Los Angeles, May 22 /PRNewswire/ -- Bill Cosby says that media rumors that he has abandoned the African American lower economic community are grossly exaggerated. A report in the "Reliable Source" column of the Washington Post (5/19/04) reprinted in many newspapers across the country left out an important piece of information from Cosby's remarks at a gala in honor of the 50th anniversary of Brown V. Board of Education organized by the NAACP Legal Defense Fund in Washington DC last Monday. The article in the Post failed to mention that Mr. Cosby's remarks were specifically in context to addressing the epidemic of an estimated 50% of African American males in the inner city that are dropping out of school. The Post article inaccurately characterized Cosby's remarks as a general criticism of the black lower economic classes. Mr. Cosby explains that his comments were intended to be a call to action, to "turn the mirror around on ourselves." "I think that it is time for concerned African Americans to march, galvanize and raise the awareness about this epidemic to transform our helplessness, frustration and righteous indignation into a sense of shared responsibility and action." "I travel the country and see these patterns in every community-stories of 12 year old children killed in the cross fire between knuckleheads selling drugs, the 14 year olds with a sealed envelop as their first step into the criminal justice system, the young males who become fathers and not held responsible, the young women having children and moving back in with their mothers and grandmothers, and the young people who choose not to learn standard English." "My question: Is Bill Cosby hoping that the drop out rate will reach 70% soon and teenage single parenthood will grow to 80% in the lower economic neighborhoods? Or is he clanging a bell and warning that this is an epidemic that has to be stopped? Are we so worried about what others think about us that we are unwilling to address this disease that is inflecting our people more and more every day?" Mr. Cosby points out that media critics such as Christopher Farley at Time Magazine are flawed in their argument that African American literary greats such as Langston Hughes and Zora Hurston honored the dialects that Mr. Cosby criticized as a lack of language proficiency that further denies opportunity to inner city blacks. "Clearly, Mr. Farley did not speak in dialect on 'Good Morning America' nor would he probably have been hired by Time if he spoke that way. Secondly, someone should question Mr. Farley whether Mr. Hughes or Ms. Hurston knew standard English and chose to write in dialect." "I feel that I can no longer remain silent. If I have to make a choice between keeping quiet so that conservative media does not speak negatively or ringing the bell to galvanize those who want change in the lower economic community, then I choose to be a bell ringer."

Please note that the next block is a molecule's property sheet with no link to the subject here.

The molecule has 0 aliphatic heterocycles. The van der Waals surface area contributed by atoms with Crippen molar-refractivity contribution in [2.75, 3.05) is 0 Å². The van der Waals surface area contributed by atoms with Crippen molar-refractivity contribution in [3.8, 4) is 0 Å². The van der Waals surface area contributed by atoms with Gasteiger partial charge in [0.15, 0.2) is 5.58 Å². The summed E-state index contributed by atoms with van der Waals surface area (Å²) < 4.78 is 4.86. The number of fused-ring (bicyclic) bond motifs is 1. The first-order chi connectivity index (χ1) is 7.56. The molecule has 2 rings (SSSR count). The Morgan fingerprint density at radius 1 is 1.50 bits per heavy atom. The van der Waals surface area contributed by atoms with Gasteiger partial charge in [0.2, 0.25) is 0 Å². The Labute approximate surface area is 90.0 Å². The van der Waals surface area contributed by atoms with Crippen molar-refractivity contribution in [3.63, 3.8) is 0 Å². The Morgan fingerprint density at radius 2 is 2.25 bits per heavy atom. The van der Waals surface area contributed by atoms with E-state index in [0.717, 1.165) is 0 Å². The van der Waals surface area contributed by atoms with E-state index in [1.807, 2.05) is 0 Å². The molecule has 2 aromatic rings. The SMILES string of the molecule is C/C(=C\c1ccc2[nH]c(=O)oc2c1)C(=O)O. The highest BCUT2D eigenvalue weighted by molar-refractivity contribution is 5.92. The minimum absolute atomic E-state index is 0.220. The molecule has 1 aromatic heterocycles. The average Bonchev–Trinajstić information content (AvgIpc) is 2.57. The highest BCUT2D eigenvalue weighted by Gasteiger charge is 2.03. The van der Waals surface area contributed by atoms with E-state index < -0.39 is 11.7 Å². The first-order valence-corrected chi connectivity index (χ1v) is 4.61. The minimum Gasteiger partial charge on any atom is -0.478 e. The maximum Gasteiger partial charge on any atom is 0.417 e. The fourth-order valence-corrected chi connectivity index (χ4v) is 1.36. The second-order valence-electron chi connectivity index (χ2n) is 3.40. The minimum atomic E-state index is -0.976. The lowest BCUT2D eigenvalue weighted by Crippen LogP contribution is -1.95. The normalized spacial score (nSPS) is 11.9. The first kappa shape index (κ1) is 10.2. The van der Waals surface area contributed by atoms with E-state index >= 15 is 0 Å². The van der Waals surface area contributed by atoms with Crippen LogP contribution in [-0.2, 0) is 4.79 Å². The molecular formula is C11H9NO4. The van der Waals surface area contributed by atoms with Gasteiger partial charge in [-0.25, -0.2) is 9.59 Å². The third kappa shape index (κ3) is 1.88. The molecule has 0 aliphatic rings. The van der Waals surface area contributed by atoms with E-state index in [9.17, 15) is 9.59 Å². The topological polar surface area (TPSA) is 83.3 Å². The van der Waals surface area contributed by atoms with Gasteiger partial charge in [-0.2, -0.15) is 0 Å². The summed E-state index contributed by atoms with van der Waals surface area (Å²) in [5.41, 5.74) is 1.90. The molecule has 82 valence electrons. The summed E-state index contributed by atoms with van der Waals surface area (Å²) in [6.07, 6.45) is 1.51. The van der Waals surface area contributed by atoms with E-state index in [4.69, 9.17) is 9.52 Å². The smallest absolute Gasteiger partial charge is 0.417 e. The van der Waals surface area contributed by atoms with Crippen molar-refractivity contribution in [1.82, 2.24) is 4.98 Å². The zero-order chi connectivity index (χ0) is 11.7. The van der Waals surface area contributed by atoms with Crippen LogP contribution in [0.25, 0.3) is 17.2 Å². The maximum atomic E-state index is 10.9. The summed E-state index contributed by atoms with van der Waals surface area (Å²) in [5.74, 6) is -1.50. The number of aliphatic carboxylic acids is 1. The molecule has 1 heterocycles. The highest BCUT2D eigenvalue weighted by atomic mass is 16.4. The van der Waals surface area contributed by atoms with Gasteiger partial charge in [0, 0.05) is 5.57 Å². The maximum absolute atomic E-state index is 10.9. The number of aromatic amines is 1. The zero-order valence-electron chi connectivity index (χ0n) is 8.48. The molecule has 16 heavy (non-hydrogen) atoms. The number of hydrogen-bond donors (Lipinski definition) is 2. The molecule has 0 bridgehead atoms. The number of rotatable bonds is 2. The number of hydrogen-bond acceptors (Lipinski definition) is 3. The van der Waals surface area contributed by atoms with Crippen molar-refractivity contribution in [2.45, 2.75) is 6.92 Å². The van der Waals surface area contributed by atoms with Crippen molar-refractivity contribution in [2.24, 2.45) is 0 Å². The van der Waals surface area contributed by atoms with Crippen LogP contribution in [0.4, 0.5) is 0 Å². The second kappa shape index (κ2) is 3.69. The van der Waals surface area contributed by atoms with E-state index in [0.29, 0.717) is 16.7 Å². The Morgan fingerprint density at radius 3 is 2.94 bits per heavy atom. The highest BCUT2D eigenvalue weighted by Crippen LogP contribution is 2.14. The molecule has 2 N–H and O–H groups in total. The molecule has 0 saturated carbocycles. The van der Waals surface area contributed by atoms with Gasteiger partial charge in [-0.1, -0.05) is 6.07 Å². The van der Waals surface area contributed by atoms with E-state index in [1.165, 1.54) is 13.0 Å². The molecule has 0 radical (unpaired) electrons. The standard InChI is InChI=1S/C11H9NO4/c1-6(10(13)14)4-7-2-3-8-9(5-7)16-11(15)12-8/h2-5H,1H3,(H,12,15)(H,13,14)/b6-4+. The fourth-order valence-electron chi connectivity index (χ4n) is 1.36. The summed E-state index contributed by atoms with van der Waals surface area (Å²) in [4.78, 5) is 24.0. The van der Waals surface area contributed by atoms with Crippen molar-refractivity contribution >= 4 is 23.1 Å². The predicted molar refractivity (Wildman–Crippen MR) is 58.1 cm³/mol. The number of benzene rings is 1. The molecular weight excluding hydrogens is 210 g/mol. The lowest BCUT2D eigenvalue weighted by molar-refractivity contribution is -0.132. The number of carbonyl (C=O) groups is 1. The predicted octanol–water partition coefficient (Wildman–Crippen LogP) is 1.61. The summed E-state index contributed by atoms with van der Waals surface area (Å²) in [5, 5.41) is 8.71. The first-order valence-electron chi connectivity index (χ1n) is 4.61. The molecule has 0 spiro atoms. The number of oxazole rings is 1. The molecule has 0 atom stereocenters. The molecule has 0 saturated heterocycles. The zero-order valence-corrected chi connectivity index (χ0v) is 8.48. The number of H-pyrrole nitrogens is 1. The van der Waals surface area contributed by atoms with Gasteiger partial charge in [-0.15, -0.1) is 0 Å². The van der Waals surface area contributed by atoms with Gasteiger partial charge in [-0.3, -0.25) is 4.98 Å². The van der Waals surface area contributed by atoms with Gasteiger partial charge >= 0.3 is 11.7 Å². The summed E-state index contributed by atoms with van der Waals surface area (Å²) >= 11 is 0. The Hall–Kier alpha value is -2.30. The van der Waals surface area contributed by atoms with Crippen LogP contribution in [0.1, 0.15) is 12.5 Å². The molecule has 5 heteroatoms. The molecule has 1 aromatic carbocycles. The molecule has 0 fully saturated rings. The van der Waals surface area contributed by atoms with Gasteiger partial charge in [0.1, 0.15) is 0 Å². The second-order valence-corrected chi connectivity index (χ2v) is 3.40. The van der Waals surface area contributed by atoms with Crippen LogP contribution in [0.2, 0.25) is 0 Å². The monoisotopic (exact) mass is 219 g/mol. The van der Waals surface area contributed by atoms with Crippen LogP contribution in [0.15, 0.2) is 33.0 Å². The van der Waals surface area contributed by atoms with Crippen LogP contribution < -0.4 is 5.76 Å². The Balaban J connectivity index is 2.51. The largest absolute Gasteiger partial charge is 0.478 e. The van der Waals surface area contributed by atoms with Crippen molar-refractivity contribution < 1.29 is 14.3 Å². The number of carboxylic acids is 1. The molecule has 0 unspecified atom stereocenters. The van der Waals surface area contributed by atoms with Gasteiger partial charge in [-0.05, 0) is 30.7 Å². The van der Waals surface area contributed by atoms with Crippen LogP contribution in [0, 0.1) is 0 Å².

SOURCE The Brokaw Company